The interesting thing is, I believe that she could have had success with my method of working with that tool. But it would have taken a LOT of work on her part to convey to the dog what behaviors were correct and which were not. It seems to me that a lot of dogs really just don’t understand that we’re frustrated with them when we yank them around by their leashes. It almost seems like they think it is a weird game we play. If you ever watch dogs play with each other you know how physical they are, how banging into and grabbing and jostling one another is all part of the fun. I really believe that most dogs being yanked around by their owners think that we’re having fun. To make the halti work for her in this case she had to make it crystal clear what behaviors were unwanted, and what ones were, and most importantly that this wasn’t a game but rather, work. This would take a lot of training sessions with impeccable timing and lots of attention. And frankly, most people want faster results or just don’t have the time to devote to this sort of thing.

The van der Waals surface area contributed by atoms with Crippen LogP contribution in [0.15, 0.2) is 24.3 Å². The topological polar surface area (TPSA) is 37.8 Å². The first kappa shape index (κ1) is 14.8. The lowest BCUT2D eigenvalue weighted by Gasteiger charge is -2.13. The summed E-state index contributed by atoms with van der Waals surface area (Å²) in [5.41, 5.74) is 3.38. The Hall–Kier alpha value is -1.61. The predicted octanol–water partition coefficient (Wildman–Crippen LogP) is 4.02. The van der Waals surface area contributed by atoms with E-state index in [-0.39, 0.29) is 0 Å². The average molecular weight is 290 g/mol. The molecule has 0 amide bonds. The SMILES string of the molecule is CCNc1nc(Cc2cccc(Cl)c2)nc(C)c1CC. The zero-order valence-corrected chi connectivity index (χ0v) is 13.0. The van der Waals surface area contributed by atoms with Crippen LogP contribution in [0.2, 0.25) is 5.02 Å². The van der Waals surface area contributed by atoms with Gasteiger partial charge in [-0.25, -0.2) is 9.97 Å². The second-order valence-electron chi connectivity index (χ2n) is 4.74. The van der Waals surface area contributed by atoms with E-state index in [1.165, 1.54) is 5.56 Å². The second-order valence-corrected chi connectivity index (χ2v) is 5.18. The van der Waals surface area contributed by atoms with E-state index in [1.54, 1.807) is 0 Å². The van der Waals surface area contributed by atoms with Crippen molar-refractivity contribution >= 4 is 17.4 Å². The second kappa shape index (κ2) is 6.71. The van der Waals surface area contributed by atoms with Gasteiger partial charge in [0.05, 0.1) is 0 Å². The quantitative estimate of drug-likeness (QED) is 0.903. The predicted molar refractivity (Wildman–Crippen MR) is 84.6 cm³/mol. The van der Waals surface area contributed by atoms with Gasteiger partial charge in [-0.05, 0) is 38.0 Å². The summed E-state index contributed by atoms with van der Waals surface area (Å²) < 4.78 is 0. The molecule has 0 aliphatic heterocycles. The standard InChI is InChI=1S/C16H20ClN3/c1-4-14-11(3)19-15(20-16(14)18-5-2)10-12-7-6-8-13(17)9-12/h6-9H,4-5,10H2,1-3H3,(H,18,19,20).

I don’t know what her specific situation is but this week in class she reached a sort of person limit. She was clearly frustrated and the dog was confused. When the handler and dog aren’t working as a team, no learning can happen. I gently suggested she just try out a prong for the class to see if she liked the results, and she agreed.